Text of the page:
Bills kicker Stephen Hauschka wasn’t looking to be the face of a movement.
But he does think the movement needs more faces which look like his.
Moved by the player memo to the league asking for help with awareness of issues of racial inequality and criminal justice reform, Hauschka said he wanted “to do more” to advance the discussion.
“I think a lot of white people don’t understand it and are afraid to be involved,” Hauschka said, via Kimberley Martin of the Buffalo News. “And I think it’s important for white people to see there is inequality everywhere in the country right now, and in the world.”
There has been some diversity in the protests which have draw so much attention in the last 13 months, but not a lot. Eagles defensive end Chris Long acknowledged that more white players should become involved, and stood with his arm around teammate Malcolm Jenkins, who raised his fist during the national anthem. Browns tight end Seth DeValve, whose wife is black, became the first white player to kneel during the anthem as part of a group protest there, and and Seahawks center Justin Britt put a hand on the shoulder of teammate Michael Bennett, who was kneeling during the anthem.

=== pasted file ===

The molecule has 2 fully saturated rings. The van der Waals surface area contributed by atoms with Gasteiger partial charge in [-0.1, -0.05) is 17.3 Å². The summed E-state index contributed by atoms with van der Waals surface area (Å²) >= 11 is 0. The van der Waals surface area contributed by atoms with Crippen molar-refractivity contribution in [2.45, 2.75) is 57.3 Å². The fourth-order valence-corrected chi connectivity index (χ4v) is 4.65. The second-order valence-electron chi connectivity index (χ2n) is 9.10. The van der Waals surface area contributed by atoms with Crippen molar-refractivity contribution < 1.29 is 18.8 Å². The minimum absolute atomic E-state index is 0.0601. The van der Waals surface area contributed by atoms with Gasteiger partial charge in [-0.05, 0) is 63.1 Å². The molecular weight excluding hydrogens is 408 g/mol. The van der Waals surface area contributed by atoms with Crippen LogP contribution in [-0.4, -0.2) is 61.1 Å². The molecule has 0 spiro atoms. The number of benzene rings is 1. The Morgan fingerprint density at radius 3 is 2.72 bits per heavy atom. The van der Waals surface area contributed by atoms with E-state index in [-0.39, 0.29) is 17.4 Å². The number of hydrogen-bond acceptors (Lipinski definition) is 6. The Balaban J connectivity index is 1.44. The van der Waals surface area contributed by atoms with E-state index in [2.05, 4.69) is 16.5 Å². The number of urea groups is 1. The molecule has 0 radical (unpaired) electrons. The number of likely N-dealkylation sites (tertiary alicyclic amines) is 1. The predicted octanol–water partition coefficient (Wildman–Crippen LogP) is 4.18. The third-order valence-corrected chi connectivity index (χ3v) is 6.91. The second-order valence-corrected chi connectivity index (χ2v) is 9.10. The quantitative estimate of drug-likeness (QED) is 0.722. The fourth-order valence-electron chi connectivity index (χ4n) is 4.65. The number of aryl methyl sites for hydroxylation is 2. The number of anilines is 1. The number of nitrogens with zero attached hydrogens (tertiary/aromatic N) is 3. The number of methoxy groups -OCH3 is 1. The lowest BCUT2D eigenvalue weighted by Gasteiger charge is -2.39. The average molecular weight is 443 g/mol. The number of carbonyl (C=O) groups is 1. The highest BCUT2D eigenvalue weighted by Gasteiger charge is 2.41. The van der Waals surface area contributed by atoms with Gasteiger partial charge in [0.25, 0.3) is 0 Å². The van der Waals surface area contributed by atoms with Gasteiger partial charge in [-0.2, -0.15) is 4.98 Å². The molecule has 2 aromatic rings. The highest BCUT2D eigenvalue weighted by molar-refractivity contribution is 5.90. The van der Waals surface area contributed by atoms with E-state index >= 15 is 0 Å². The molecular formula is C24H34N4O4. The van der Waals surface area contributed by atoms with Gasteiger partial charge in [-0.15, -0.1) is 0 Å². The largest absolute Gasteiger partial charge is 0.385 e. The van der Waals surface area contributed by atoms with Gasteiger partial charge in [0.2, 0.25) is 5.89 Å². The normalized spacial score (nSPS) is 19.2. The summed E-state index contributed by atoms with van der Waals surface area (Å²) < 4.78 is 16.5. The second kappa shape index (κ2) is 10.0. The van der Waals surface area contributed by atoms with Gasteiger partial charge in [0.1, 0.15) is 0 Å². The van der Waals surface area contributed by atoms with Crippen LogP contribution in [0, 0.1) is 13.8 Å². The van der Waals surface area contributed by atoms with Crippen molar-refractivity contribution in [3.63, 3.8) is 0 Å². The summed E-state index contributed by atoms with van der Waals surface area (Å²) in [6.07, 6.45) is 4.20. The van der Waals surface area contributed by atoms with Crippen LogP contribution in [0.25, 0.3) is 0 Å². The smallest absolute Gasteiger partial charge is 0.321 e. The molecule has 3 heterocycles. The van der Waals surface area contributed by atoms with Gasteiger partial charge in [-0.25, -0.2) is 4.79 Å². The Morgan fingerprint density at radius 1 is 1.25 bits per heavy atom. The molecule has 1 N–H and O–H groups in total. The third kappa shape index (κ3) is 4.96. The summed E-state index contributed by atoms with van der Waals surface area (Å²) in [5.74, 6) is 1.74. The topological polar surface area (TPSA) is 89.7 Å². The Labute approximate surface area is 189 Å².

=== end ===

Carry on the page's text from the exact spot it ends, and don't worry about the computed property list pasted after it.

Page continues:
Hauschka has been in enough locker rooms to know that they’re made of people from every corner of the country, and every background. And he hopes that players coming together can show people outside the world of sports that positive changes can be made when you work together.
“So that’s where it comes from: a place of love and caring and wanting to see the world a better place,” Haushcka said. “I don’t have all the answers, I don’t even pretend to. But I am open to talking about it and I am open to learning about it with the hopes that one day, either our generation or future generations, can improve racial inequality and how people are treated around the world.”
It seems like such a simple concept when he says it like that.